Wednesday, 2 June 2010

What A Difference A Month Makes

When I left for Eastern Europe on the first day of May, most birds in the local cemetery were still singing, trying to attract a mate. There were a few already feeding young (Robin and Blackbird) while some, like the pair of Collared Doves below, where busily carrying twigs to the sanctuary of an ancient fir tree.

Collared Dove, now utilising this chimney as a 'look-out' above a feeding post, while busily providing for their brood.

In addition several Goldcrest were silently foraging among the pines, as c2 family parties of Long-tailed Tit did likewise and Carrion Crow (probably feeding on some of those feeding), Chaffinch, Goldfinch, Song Thrush and Great Tit also fed young. It was good to be back, despite the reduced bird song, and ideally would liked to have continued through most of my usual haunts but time didn't allow today.

At the Westham Sluices, I once again encountered a male Pochard that we noted the day we arrived back, seeming a little out of place this far down the lake and subject to more human disturbance. Anyway, it seemed quite content floating around with head under wing, just as the male Hooded Merganser was doing.

Both male Pochard and

male Hooded Merganser (not looking half as resplendent as the day I left) contently roosting in the bright sunlight, until

c4 Mallards passed noisily by disturbing them both.

A bonus for me as I was then able to take a couple of 'head up' shots before they returned to a sleeping posture.

juvenile Starling looking up from its feeding to investigate me!

Little more to report from that area, I quickly moved on to Ferry Bridge and the main quarry of the day, the 'pair' of over-staying Red-breasted Merganser which were very quickly located close to the second Chesil Beach fishing hut i.e. miles away. With good numbers of recently fledged Starlings, now feeding themselves, to study plus c11 Little Terns, and singles of common and Sandwich Tern, there was something to focus the viewing. However, things were very different the Portland side of the bridge as the sand flats were completely devoid of birds. Not surprising given the Bank Holiday week being upon us, with bathers disturbing one side and dogs the other, when I would ask are the Waders going to get a chance. The signage here is woefully inadequate and I doubt the average 'dog-emptier' has even heard of a Dunlin, so until something is done to redress the balance I think we'll have a while to wait for a 'good' passage visitor to arrive and stay.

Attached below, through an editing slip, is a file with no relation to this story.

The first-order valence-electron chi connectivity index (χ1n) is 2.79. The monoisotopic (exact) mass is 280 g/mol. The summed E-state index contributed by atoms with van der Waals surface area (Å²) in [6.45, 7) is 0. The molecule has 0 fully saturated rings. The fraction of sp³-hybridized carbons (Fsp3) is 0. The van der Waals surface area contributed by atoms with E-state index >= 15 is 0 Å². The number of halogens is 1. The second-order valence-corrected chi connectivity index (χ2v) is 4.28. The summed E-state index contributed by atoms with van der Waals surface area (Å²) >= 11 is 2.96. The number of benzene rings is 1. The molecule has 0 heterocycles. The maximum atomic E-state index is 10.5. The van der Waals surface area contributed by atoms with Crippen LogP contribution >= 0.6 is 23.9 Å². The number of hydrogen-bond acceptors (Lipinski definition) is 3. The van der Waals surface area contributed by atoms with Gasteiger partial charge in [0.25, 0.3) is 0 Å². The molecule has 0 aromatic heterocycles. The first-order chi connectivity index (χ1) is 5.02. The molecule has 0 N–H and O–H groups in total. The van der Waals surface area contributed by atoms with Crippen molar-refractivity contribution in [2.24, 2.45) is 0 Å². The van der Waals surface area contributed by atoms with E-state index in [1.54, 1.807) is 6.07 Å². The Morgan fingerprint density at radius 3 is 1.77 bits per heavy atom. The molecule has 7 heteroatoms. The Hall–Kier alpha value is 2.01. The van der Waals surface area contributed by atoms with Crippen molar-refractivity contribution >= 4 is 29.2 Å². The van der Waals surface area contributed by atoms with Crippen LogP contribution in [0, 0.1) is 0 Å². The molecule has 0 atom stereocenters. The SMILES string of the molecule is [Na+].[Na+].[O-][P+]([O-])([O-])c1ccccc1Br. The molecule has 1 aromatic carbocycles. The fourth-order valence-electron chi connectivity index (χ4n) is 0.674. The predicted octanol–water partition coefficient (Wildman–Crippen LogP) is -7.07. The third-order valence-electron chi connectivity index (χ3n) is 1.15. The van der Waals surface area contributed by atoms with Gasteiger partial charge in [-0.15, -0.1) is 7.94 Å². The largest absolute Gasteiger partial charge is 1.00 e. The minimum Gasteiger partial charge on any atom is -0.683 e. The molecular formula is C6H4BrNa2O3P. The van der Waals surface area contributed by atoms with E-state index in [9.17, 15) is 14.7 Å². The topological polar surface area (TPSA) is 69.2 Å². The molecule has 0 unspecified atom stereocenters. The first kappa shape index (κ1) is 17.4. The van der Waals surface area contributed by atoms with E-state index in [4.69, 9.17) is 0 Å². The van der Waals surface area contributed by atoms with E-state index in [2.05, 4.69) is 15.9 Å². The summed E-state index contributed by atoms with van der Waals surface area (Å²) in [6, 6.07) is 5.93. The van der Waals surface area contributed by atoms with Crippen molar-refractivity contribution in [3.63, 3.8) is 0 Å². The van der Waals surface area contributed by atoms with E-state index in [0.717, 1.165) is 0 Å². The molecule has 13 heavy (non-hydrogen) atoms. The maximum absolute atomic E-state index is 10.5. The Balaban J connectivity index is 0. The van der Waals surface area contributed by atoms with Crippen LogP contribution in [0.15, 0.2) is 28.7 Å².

Both Merganser (the male above) did leave the sanctuary of the beach, and started fishing in the Fleet, but never came anywhere near enough for a photograph, so once again I have had to rely on archive shots.

female Red-breasted Merganser

On the plant front, I had missed the full 'flowering' cycle of Thrift (Sea Pinks) a splendid annual occurrence, but the at least the Birdsfoot Trefoil still presented a beautiful yellow carpet in places.

I also had to pop up to Easton (Portland) to see Kern Forden and on the way back bumped into Don Moxom, the Fleet Warden. He had some good news for me, as it is predicted that up to 10 pairs of Little Tern are nesting this year. Maybe that's because the RSPB stopped working in the colony a little earlier this year????

Ille had spent the whole day sat in the garden soaking up the sun, and my return coincided with that of my neighbour Joy and friend Roy, so we cracked a couple of bottles of Pinot Grigio and sat watching the setting sun.